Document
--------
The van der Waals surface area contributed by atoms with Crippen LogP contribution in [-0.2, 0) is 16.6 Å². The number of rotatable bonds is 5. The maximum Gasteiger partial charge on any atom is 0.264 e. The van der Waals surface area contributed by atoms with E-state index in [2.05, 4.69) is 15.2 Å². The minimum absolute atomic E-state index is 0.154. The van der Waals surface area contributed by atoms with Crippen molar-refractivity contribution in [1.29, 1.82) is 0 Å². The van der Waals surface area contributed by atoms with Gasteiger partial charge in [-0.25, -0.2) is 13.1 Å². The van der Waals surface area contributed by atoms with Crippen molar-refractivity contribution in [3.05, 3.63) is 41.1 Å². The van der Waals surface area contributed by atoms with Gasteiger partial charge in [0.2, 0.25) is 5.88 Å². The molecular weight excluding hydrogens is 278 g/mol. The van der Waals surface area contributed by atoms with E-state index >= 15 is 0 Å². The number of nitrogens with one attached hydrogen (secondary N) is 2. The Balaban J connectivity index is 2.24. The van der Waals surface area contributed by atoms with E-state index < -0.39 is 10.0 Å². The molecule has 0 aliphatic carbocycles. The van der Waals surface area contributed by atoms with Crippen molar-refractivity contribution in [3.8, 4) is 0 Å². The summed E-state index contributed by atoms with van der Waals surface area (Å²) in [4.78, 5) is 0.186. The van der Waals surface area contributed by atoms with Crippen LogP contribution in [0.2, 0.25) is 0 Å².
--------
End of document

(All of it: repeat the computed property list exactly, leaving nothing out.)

The van der Waals surface area contributed by atoms with Crippen LogP contribution in [-0.2, 0) is 16.6 Å². The number of rotatable bonds is 5. The maximum Gasteiger partial charge on any atom is 0.264 e. The van der Waals surface area contributed by atoms with E-state index in [2.05, 4.69) is 15.2 Å². The minimum absolute atomic E-state index is 0.154. The van der Waals surface area contributed by atoms with Crippen molar-refractivity contribution in [1.29, 1.82) is 0 Å². The van der Waals surface area contributed by atoms with Gasteiger partial charge in [-0.25, -0.2) is 13.1 Å². The van der Waals surface area contributed by atoms with Crippen molar-refractivity contribution in [3.05, 3.63) is 41.1 Å². The van der Waals surface area contributed by atoms with Gasteiger partial charge in [0.2, 0.25) is 5.88 Å². The molecular weight excluding hydrogens is 278 g/mol. The van der Waals surface area contributed by atoms with E-state index >= 15 is 0 Å². The number of nitrogens with one attached hydrogen (secondary N) is 2. The Balaban J connectivity index is 2.24. The van der Waals surface area contributed by atoms with E-state index < -0.39 is 10.0 Å². The molecule has 0 aliphatic carbocycles. The van der Waals surface area contributed by atoms with Crippen molar-refractivity contribution in [3.8, 4) is 0 Å². The summed E-state index contributed by atoms with van der Waals surface area (Å²) in [4.78, 5) is 0.186. The van der Waals surface area contributed by atoms with Crippen LogP contribution in [0.2, 0.25) is 0 Å².